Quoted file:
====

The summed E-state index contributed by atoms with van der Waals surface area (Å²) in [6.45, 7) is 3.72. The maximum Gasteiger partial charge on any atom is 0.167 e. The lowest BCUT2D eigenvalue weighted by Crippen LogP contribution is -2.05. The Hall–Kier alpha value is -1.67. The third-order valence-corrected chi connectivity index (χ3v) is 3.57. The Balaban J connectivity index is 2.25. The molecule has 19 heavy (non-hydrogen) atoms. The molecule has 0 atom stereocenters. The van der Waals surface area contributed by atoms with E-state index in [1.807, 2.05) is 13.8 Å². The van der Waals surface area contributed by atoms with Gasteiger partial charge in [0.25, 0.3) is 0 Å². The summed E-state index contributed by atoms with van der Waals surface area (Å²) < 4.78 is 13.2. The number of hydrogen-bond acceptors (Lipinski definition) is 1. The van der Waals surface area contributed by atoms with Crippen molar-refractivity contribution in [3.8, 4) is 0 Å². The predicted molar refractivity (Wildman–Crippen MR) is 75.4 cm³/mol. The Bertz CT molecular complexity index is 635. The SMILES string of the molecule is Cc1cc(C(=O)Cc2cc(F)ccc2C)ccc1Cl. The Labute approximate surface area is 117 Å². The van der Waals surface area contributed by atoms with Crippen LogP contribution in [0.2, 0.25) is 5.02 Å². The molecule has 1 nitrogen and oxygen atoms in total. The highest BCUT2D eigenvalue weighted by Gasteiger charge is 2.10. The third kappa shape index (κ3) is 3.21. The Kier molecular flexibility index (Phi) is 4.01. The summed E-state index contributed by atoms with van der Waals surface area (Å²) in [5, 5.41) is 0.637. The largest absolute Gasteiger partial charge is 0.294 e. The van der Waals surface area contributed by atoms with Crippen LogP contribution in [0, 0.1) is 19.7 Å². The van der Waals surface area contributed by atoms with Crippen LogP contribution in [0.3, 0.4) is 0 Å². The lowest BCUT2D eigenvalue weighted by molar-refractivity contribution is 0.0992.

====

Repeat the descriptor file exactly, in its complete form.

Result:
The summed E-state index contributed by atoms with van der Waals surface area (Å²) in [6.45, 7) is 3.72. The maximum Gasteiger partial charge on any atom is 0.167 e. The lowest BCUT2D eigenvalue weighted by Crippen LogP contribution is -2.05. The Hall–Kier alpha value is -1.67. The third-order valence-corrected chi connectivity index (χ3v) is 3.57. The Balaban J connectivity index is 2.25. The molecule has 19 heavy (non-hydrogen) atoms. The molecule has 0 atom stereocenters. The van der Waals surface area contributed by atoms with E-state index in [1.807, 2.05) is 13.8 Å². The van der Waals surface area contributed by atoms with Gasteiger partial charge in [0.25, 0.3) is 0 Å². The summed E-state index contributed by atoms with van der Waals surface area (Å²) < 4.78 is 13.2. The number of hydrogen-bond acceptors (Lipinski definition) is 1. The van der Waals surface area contributed by atoms with Crippen molar-refractivity contribution in [3.8, 4) is 0 Å². The predicted molar refractivity (Wildman–Crippen MR) is 75.4 cm³/mol. The Bertz CT molecular complexity index is 635. The SMILES string of the molecule is Cc1cc(C(=O)Cc2cc(F)ccc2C)ccc1Cl. The Labute approximate surface area is 117 Å². The van der Waals surface area contributed by atoms with Crippen LogP contribution in [0.2, 0.25) is 5.02 Å². The molecule has 1 nitrogen and oxygen atoms in total. The highest BCUT2D eigenvalue weighted by Gasteiger charge is 2.10. The third kappa shape index (κ3) is 3.21. The Kier molecular flexibility index (Phi) is 4.01. The summed E-state index contributed by atoms with van der Waals surface area (Å²) in [5, 5.41) is 0.637. The largest absolute Gasteiger partial charge is 0.294 e. The van der Waals surface area contributed by atoms with Crippen LogP contribution in [0, 0.1) is 19.7 Å². The van der Waals surface area contributed by atoms with Crippen LogP contribution in [0.3, 0.4) is 0 Å². The lowest BCUT2D eigenvalue weighted by molar-refractivity contribution is 0.0992.